Slapping a tax on vacant land in East Dunbartonshire could bring in £1m, say Greens

John Devlin 29/05/17. GLASGOW. Stock shot of Scottish Green Party MSP for West of Scotland, Ross Greer.
John Devlin 29/05/17. GLASGOW. Stock shot of Scottish Green Party MSP for West of Scotland, Ross Greer.

A new report by the Scottish Greens claims giving East Dunbartonshire Council the power to tax the 70 football pitches worth of vacant and derelict land in the area could generate nearly £1 million a year to build affordable homes and tackle the housing crisis.

According to the report, “This Could Be Home: making use of Scotland’s vacant and derelict land”, there are 29 derelict and vacant sites, making up a total of 77.5 hectares of vacant land in the area, of which 42 per cent is classed as developable.

The report follows attempts by the Green MSPs in January 2016 to amend the Land Reform Bill so that the near 13,000 hectares of vacant and derelict land in communities across Scotland would be brought into the non-domestic rates system.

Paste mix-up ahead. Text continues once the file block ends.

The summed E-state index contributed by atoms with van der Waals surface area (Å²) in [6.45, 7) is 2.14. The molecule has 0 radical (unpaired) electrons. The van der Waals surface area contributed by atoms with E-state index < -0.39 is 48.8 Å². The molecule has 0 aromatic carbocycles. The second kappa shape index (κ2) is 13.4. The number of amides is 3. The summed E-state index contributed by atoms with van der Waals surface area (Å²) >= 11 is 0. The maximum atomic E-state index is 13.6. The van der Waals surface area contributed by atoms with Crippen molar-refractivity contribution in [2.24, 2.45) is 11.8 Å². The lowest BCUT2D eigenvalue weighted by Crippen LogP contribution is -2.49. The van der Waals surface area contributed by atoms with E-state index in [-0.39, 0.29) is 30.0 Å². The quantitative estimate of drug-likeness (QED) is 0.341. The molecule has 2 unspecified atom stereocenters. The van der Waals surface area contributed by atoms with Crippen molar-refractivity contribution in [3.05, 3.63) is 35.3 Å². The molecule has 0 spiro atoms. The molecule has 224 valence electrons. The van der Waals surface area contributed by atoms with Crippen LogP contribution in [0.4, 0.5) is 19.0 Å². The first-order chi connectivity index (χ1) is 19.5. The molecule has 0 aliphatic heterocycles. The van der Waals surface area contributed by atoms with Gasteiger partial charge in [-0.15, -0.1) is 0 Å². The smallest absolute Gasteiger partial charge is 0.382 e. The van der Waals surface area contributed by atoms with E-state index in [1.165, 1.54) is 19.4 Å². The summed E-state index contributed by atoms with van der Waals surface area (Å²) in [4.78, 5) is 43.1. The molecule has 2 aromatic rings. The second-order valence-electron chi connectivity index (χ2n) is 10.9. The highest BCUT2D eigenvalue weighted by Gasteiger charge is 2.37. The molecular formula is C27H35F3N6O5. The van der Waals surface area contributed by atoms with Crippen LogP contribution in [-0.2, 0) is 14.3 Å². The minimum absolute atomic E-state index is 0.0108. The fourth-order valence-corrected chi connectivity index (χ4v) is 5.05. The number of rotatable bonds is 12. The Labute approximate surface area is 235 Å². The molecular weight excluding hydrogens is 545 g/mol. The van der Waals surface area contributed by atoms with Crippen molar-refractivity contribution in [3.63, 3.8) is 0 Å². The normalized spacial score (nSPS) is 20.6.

A spokesperson for the Greens said this was rejected by the Scottish Government who at the time said they would consult on the proposal but have not yet done so.

He added the report shows that of those 13,000 hectares, almost 9,000 are classed as developable and could bring in £200 million a year for public services such as housing.

There are almost 4,000 derelict sites in Scotland, including 782 in Glasgow, 487 in North Lanarkshire, 281 in North Ayrshire, 235 in South Lanarkshire and 223 in Fife.

It is believed over half of Scotland’s most deprived communities are within 500 metres of vacant and derelict land.

The Greens said Ireland recently created a Vacant Site Levy, with local councils due to levy charges next year.

Ross Greer, Green MSP for the West of Scotland, said: “I’m well aware there’s a big need for more good quality affordable housing at the moment, but constant attempts to build on precious greenfield land around East Dunbartonshire is not the answer.

“At the same time, the equivalent of thousands of football pitches lie vacant in the West of Scotland and landowners profit from keeping the land in their own hands.

“Taxing derelict land would help address the need for housing in a way that saves loved and valued Green spaces. It would bring land into use and create income that could be used for council housing.”